Tacroy

Member Since: January 12, 2011

Country: United States

  • Product BOB-10403 | about 2 years ago

    If all you’re doing is 5V to 3.3V (or 2.8V or 1.8V), the logic level converter is a better deal. What this thing does is translate between a range of voltages on either side; for instance, you can use it to translate between, say, a 1.8V sensor and a 3.3V microprocessor, which is out of range for the logic level converter.

  • Product COM-10975 | about 3 years ago

    Probably, but I imagine that it would only work well if you were being yelled at by giants.

  • Product TOL-10865 | about 3 years ago

    I just got mine, and here’s what I measure:
    The straight extension shaft head is a smidgeon more than 0.25".
    The bendy extension shaft is a bit wider at .44".
    Depending on how deeply the bolts are recessed, you could also stick the torx bit inside the 4.0 M hex socket, which is pretty long and skinnier than the extension shaft. Might be hard to recover afterwards unless you can tip the enclosure over.
    Though I have to say, if you’re really worried about the tool being too wide, you just can’t go wrong with a set of plain old torx screwdrivers.

  • Product KIT-10836 | about 3 years ago

    Oh man, I might have to order one of these just to see if I can reverse-engineer that nifty “program it from the website” thing. It looks like it’s all done client-side and they haven’t obfuscated their Javascript code, so it shouldn’t be too difficult.

  • Product PGM-09973 | about 3 years ago

    Huh, I had no trouble getting this to work with a breadboard using the tutorials at Gooligum Electronics (as recommended by the PIC forums here on Sparkfun), and that’s for PICkit 2 with the PIC Starter Kit.
    The only weird thing is that this comes with a poster that seems to claim that the pin numbering on the PICkit is in some really odd order, when in reality they’re in numerical order.

  • Product DEV-10350 | about 3 years ago

    This stuff looks awesome, but I have to ask - judging by the ribbon soldering tutorial, it seems like the only thing keeping the ribbon and the brick together is the solder. Does that actually last? I would imagine that solder would be unhappy with all the stretching and bending that fabric does. Would it be useful to reinforce the connection with thread, or would that not actually do anything?

  • News - According to Pete - June … | about 3 years ago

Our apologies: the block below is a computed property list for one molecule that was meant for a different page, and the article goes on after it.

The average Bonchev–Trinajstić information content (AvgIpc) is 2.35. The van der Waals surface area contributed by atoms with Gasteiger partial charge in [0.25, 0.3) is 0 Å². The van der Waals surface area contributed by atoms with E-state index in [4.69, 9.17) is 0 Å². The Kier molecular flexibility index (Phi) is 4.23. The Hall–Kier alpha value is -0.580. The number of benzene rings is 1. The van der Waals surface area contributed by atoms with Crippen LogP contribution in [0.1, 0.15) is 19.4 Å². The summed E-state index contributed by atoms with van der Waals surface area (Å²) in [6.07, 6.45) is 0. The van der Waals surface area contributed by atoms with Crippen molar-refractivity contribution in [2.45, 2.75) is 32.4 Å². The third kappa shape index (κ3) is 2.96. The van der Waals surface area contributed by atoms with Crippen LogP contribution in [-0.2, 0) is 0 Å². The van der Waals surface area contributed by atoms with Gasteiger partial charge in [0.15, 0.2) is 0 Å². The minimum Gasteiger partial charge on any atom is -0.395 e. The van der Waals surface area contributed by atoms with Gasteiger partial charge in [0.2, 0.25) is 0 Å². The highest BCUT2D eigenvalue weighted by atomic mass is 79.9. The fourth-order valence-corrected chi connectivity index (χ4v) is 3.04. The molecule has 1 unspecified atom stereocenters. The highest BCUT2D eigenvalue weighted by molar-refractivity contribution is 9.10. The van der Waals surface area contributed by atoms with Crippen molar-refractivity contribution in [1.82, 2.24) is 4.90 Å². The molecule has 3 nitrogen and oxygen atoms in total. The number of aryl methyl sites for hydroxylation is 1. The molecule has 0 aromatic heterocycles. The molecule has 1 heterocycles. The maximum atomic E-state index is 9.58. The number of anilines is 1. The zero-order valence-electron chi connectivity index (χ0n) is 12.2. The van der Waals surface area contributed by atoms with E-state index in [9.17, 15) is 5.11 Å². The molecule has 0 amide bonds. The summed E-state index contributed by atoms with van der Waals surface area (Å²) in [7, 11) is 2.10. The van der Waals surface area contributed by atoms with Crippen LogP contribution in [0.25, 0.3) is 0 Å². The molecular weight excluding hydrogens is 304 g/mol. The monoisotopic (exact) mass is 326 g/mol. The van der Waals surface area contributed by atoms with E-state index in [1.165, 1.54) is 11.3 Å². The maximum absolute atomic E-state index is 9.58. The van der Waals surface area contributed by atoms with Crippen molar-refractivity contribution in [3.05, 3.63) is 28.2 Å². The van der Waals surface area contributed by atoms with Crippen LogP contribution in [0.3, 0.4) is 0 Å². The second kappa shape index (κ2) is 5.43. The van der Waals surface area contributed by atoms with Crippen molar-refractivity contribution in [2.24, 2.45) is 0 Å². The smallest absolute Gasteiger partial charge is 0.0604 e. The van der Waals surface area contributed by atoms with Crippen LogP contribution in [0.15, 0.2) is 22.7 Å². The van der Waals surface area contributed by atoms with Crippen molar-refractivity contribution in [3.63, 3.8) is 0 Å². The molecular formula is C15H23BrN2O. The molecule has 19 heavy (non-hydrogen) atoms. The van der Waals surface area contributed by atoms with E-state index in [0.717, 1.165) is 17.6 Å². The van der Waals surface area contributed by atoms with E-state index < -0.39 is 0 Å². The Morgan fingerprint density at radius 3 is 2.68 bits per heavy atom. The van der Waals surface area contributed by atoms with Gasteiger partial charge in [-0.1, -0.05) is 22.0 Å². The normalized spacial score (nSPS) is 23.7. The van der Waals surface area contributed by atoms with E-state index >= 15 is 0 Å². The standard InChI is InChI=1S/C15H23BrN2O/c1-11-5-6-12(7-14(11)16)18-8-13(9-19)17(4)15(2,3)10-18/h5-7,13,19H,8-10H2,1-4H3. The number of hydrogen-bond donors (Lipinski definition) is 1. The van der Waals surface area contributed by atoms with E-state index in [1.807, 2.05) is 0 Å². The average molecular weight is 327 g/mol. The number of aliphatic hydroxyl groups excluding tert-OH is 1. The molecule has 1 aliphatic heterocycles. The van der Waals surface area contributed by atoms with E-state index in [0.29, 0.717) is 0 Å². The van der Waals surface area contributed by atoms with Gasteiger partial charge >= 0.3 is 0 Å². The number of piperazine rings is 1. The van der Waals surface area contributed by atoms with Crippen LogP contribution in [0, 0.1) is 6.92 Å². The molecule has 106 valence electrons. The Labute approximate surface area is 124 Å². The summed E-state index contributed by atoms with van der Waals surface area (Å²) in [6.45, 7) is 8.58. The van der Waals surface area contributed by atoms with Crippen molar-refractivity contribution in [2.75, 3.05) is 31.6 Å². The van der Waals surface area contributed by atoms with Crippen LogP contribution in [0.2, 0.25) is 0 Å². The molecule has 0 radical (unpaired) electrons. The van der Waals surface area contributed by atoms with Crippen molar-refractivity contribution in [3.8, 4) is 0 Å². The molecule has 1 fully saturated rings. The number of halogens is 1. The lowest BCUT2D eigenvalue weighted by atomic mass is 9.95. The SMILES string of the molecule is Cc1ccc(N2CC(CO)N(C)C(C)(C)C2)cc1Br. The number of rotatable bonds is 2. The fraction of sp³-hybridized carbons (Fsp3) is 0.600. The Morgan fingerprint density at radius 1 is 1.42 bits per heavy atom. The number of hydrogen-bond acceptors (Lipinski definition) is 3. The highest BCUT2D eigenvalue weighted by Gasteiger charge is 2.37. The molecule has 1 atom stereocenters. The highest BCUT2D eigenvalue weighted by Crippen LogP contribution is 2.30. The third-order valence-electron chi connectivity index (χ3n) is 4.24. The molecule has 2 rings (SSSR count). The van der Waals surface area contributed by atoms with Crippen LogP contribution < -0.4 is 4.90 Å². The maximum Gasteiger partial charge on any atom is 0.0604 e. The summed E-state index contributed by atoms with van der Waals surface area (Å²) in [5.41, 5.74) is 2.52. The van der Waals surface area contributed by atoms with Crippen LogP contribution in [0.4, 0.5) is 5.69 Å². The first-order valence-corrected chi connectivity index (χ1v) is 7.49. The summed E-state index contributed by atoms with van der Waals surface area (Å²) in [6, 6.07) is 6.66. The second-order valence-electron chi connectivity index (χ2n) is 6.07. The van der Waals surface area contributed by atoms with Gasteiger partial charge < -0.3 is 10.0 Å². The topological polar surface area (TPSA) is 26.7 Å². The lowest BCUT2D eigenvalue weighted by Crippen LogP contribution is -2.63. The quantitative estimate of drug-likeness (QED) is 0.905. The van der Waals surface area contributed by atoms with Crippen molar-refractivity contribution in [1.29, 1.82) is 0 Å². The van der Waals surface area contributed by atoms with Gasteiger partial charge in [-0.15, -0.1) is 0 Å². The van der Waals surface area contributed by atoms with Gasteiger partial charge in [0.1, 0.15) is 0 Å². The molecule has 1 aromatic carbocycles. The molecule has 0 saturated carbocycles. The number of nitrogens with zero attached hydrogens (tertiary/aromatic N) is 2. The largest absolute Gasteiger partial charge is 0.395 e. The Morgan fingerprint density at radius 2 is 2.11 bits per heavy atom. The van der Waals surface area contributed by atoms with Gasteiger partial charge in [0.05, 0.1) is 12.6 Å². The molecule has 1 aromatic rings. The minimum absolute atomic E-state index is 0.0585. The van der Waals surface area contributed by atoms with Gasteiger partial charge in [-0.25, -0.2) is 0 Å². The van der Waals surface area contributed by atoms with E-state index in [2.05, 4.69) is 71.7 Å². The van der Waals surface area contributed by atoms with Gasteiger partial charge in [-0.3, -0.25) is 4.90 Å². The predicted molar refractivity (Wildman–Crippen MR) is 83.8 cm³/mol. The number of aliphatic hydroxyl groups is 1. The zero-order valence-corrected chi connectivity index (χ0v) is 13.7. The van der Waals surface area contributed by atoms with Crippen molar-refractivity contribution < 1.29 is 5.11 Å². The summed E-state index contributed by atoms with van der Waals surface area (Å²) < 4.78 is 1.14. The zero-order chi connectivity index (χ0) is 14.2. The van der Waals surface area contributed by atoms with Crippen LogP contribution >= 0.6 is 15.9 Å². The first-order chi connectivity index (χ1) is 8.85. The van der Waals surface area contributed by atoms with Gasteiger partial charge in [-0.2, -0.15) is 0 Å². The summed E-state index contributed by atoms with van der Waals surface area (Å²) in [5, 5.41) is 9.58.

What I liked the most about this episode was that Pete talked about some of the engineering reasons behind the setup on a kit I’ve assembled (the through-hole breadboard power supply). I liked finally understanding why I had to solder in two different capacitors that looked pretty much the same :)
    I think it would be interesting to go over the reasons why some other SparkFun kits are assembled the way they are, especially for ones where it might not be completely obvious.

  • Product KIT-09867 | about 3 years ago

    Hmmm… if you get those LEDs individually it’s nearly $50 for 27 - but there’s a pack linked down there with 25 of these guys for $20. Maybe this kit’s price should be reviewed?

  • Product DD-09039 | about 3 years ago

    arbarnhart:

    I am hoping for an “n” degrees of freedom board that only reports “n-1”; a little bird told me that is one of the most common things in “bad” sensors…
    Your little bird must be pretty accurate, that’s almost exactly what I got! I received a 5 DoF board, hooked it up to an oscilloscope, and discovered that 4 DoFs work - I get nice clear signals for X, Y, X-rotation and Y-rotation. Even Z (which I assume is the broken one based on comparing its waveform to X and Y) still kinda works - it’s just very very fuzzy instead of nice and smooth like its siblings.
    Now all I need to do is order more stuff in order to make something neat with it - that’s how they get you I guess :)
    Edit: Chuh this was supposed to be in reply to arbarnhart up there as indicated, it seems that got lost when I previewed the post?

  • Tutorial - Sneaky Footprints | about 3 years ago

    Haha that must be the super intuitive thing to do; I just soldered my first ever row of header pins (I got a five DoF thingy from dings and dents, so I figured I could practice on it - later I’m gonna put it in my breadboard and see what works), and came up with exactly this technique.

No public wish lists :(